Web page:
As you learn German, you'll soon see that the German conditional tense comes up frequently in spoken and written German every day. You can express yourself more fluently in your German conversations by learning how to form conditional phrases.
In this post, you’ll learn how to use the subjunctive form in German, ask questions about hypothetical situations, make statements, and tell stories fluently without struggling with grammar!
The German conditional tense is easy to learn, even if you have been studying German for a while without mastering it. So, let’s dive right in.
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What Is The German Conditional Tense?
The conditional is used in English and German to communicate something that “would” or “could” happen “if” specific circumstances are met.
You can convey any facts, fiction, or fantasy, from unimaginable past encounters to hypothetical futures that have yet to be seen.
In English, we use “if” to express the concept of a condition. For example, “if I got a new job, I would buy a house” is a conditional sentence. In German, the process is similar but has a different name.
Conditional sentences in German use the subjunctive form or Konjunktiv, which is like the present, past, and future tenses. Verbs in the subjunctive take a form of their own, but fortunately, you don’t have to remember every form of every verb.
The German word wenn translates to “if” in English. Wenn is used to introduce dependent clauses that you use in the subjunctive. But there’s a little more to the conditional than simply throwing wenn into your sentences and changing verbs into their subjunctive forms.
Let’s first take a look at how conditional sentences are formed.
How To Form Conditional Sentences In German
There are different ways to form Konjunktiv clauses in German, depending on the situation. The Konjunktiv I and Konjunktiv II are the two forms Germans use to create conditional sentences.
Although the explanations may sound complex, I promise that these concepts are more straightforward when you put them into practice.
The German Konjunktiv II
First, let’s start with the conditional or subjunctive, also known as Konjunktiv II, in German, since you frequently need this form. The Konjunktiv II is considerably easier to form than you may believe, and you can do it in two ways.
The first uses an auxiliary verb, werden (to become), whereas the second modifies the imperfect.
Some verbs like haben, sein, and German modal verbs are used without the auxiliary. In these circumstances, the verbs retain their imperfect tense conjugation stem but receive an umlaut and an “-e” if necessary.
Let’s look at eight verbs and how they change in Konjunktiv II.
- Haben – hätten (to have/would have)
- Sein – wären (to be/would be)
- Können – könnten (can/could)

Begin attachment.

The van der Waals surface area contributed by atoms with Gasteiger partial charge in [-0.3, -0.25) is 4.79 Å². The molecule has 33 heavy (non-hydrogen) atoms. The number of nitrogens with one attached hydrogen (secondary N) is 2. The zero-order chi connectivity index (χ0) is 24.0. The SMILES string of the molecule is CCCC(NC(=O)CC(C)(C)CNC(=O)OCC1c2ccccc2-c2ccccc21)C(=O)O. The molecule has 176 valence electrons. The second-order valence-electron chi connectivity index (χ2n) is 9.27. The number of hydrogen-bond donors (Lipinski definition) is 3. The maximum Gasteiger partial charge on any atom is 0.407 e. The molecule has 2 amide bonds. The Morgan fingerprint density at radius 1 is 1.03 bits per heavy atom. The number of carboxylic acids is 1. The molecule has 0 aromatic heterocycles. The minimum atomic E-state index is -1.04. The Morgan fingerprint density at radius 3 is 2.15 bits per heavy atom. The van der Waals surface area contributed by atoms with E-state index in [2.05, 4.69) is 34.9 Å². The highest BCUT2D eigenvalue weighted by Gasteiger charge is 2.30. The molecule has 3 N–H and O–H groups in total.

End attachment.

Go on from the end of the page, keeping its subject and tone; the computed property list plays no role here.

- Mögen – möchten (want/would want)
- Müssen – müssten (must)
- Sollen – sollten (should)
- Dürfen – dürften (may)
- Wollen – wollten(want)
Every verb has a subjunctive form, but not all verbs receive umlauts or vowel changes. Whether your verb is regular or irregular, the subjunctive form is always based on simple past conjugation patterns.
Luckily, you only need to remember the forms of the eight verbs above. You can avoid learning their subjunctive forms for all other verbs and use a form of werden (to become) instead.
German Conditional Sentences With Werden
If you know how to use the subjunctive form of werden, you know the subjunctive form of every other verb. The only exceptions are the top eight verbs, which you should remember. Once you’ve memorized all nine verbs, you can form nearly any conditional German sentence.
Let’s look at the different ways to conjugate werden.
- ich würde (I would)
- du würdest (you would)
- er/sie/es würde (he/she/it would)
- wir würden (we would)
- ihr würdet (you guys would)
- Sie/sie würden (you formal/you plural would)
A few examples can help you understand how to build sentences with werden.
- Example: Wenn du viel Geld hättest, würdest du eine Weltreise machen? (If you had a lot of money, would you travel the world?
- Example: Wenn wir könnten, würden wir zusammen reisen. (If we could, we would travel together.)
- Example: Wenn er im Lotto gewinnenwürde, würde er es dir sagen. (If he won the lottery, he would tell you.)
Notice how the auxiliary verb werden is the only verb you need to conjugate in the sentence after the wenn clause. The primary verb remains in its infinitive form.
Next, let’s explore using conditional sentences with werden in the past. This form is essential for speaking about what could have, should have, or would have been different in the past.
Conditional Sentences With Werden In The Past